1 Introduction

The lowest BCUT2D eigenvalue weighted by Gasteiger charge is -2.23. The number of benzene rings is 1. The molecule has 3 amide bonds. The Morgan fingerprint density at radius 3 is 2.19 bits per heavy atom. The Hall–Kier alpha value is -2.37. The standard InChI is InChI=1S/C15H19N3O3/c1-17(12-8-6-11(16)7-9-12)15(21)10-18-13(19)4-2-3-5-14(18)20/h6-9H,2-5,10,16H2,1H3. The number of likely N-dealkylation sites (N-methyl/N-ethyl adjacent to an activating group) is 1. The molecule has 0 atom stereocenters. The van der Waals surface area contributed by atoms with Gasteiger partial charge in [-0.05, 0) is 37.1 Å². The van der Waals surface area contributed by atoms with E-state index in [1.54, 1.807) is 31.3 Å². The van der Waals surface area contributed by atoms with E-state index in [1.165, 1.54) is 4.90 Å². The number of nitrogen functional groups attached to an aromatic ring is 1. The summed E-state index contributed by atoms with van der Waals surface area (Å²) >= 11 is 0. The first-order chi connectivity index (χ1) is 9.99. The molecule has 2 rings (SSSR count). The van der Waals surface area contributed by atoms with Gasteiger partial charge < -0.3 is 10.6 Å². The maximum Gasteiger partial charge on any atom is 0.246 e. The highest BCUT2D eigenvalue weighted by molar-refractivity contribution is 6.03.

The research on inertial confinement fusion (ICF) started as early as 1960s[1], where powerful laser beams should compress the deuterium–tritium (DT) fuel to density over several hundred times of the critical value ( ${\sim} {10}^{21}$ cm–3) at a laser wavelength of 1 μm and heat the DT fuel up to around 10 keV. Because the non-relativistic laser is unable to propagate into the over-dense plasma due to the permittivity of plasma less than zero, various alternative schemes[2] are being pursued, where the intense laser pulses generate electron or ion beams and deposit energy indirectly to the compressed DT fuel, which intrinsically decreases the energy conversion efficiency from the laser to the plasma. However, it has been known for long time that if the electron gyrofrequency of the electromagnetic wave (called laser here) is higher than the laser frequency, that is, ${\omega}_{\mathrm{c}}= eB/{m}_{\mathrm{e}}c>{\omega}_{\mathrm{L}}$ , the right-handed circularly polarized (RHCP) non-relativistic laser could propagate into the over-dense magnetized plasma[35]. Such a phenomenon was first studied for the whistler phenomenon of radio waves (wavelength of ${\lambda}_{\mathrm{L}}>{10}^4$ m) under the conditions of extremely low plasma density and extremely weak geomagnetic field (magnetic field of ${B}_0<{10}^{-4}$ T) in the 1960s[4]. With the quick increase of the magnetic field strength in recent years, it is interesting to re-investigate the phenomenon of magnetic-induced plasma transparency, especially in the case of heating highly magnetized over-dense plasma with powerful (far-)infrared lasers propagating inside.